alexa Maize dispute: Why too much noise, very little action will be our undoing - Daily Nation

Maize dispute: Why too much noise, very little action will be our undoing

Saturday July 20 2019


Labourers pack maize seeds into sacks at a farm in Kabobo village, Uasin Gishu, on December 31, 2016. The government may import maize to assuage hunger effects. PHOTO | FILE | NATION MEDIA GROUP 

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The Agriculture Committee of the National Assembly is largely correct in its analysis of the current maize situation, but incorrect in its overall take and conclusion.

Yes, there will just be enough maize to get us through August, especially if imports from Tanzania are allowed to continue. Where the committee goes wrong is in its conclusion that maize harvests from September onwards will see us through to the next main surplus crop in December.

The flaw in their argument is that the maize, which is to be harvested shortly, will be a surplus to local requirements and so will help feed the rest of the country. That is largely a false assumption.

Much of the country, particularly urban areas and the extensive non-producing areas, rely on the surplus crop that comes from our grain basket of the North Rift — Trans Nzoia and Uasin Gishu.


That crop is having a chequered and difficult journey. First, the late onset of the rains resulted in much of the early crop being blighted. The additional sowing that took place will result in a crop that will be harvested from November onwards.


In the cold and un-emotive light of day, the overall picture is that while some areas in Central, South Rift and Western will have crops that may satisfy local demand, they will not supply the country’s overall needs.

Let us be clear about that overall position regarding maize production and demand in Kenya. We consume in excess of 44 million bags per year, but on average we produce around 33 million bags. This structural deficit is often made up by imports from Uganda and Tanzania.

In a reasonable year, we get by, but when we have adverse weather conditions like we had earlier in the year we need to import like we did in 2017.

Fast-forward to today. A majority of Kenyans who rely on surplus production or imports will have little or no supply from September to November unless we import maize.

In addition, prices rise or decline depending on the market. When the market perceives there is a surplus, prices tend to decline. When there is a shortage or a perception of one coming, the prices move upwards.


The latter is what is starting to take place now. The way one tackles that is to rectify the demand versus supply difference as soon as possible.

The longer we hum and haw and argue about whether we need imports or not the more we are increasing maize prices and making life more difficult for most of our population.

From a cynical point of view, the former is in the interests of those who have stocks as they are sitting on the best short-term investment in the country. But it is not in the interests of the majority of Kenyans.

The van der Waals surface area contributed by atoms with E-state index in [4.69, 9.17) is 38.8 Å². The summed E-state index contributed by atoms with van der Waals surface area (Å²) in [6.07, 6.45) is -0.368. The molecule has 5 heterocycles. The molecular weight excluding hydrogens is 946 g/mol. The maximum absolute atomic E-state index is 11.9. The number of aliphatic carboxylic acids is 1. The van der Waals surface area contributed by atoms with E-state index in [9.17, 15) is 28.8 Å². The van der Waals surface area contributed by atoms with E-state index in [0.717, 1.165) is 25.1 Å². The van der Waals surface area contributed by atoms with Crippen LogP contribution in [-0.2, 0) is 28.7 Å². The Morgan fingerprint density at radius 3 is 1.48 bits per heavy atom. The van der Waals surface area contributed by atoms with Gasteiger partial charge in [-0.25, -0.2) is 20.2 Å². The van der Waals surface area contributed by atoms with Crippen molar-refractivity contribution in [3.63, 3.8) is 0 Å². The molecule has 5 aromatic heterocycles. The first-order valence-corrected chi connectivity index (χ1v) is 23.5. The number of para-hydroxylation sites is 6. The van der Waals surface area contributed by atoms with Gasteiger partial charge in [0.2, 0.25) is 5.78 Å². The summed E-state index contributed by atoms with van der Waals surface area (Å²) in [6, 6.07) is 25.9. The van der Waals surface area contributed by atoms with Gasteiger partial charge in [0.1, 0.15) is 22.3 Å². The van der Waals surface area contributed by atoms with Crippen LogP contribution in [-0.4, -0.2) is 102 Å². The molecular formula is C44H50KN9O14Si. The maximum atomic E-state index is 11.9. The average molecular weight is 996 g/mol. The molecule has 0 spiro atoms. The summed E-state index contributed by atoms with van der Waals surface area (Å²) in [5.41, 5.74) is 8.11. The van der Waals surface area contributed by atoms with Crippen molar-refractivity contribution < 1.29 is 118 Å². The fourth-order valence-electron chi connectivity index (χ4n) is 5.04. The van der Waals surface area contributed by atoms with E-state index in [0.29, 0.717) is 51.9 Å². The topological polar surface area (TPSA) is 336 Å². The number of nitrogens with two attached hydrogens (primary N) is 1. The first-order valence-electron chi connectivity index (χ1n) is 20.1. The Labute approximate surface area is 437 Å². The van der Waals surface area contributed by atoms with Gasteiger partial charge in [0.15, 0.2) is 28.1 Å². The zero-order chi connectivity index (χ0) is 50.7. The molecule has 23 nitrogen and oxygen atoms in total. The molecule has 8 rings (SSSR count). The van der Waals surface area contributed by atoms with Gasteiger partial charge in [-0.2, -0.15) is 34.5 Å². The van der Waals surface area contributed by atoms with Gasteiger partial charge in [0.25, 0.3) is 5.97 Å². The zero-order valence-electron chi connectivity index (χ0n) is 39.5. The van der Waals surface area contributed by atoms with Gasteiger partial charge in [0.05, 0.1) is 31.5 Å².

That is the urgent crunch issue now. Prices will continue to rise and shortages will manifest themselves from September onwards unless we have maize coming in.

Whether Agriculture Cabinet Secretary Mwangi Kiunjuri has overestimated the shortfall or is being very cautious are good questions. But since the private sector is importing this maize, it will make judgment calls as to what the market actually needs and will import accordingly to eliminate the shortfall.

That brings us to the mega fear that a scam is brewing. The fertile ground for maize-importation scams is when the government gets intricately involved and in particular when the National Cereals and Produce Board has anything to do with it.

We have an opportunity to break from the past this time round. The government is only providing the enabling environment for duty-free imports within a certain time frame. It is not involved in the importation per se.


How does one ensure only bona fide millers and importers are involved in the exercise? That is not difficult. The entities that import the wheat we need should be the ones that import the maize. They have the experience and are the best people to make the relevant judgement calls and logistical arrangements.

Contrary to his earlier stand, Mr Kiunjuri has acted correctly but belatedly. It is evident that he has taken on board the input from stakeholders who have all done their research on what will be needed.

But time is not on the country’s side. The duty-free waiver should have been in place like yesterday, considering the time it takes to get maize shipped across the Atlantic Ocean.

There is likely to be a shortfall before imports arrive and get through the inevitable congestion at the Mombasa port and reach their hungry destinations.

His contention on Wednesday that we can get adequate supplies for the time being from Ethiopia and Comesa countries expeditiously and in adequate quantities is unrealistic simply because of the logistical problems in terms of transport and actual availability of the sort of quantities the country requires.

Robert Shaw is an economic and public policy analyst: [email protected]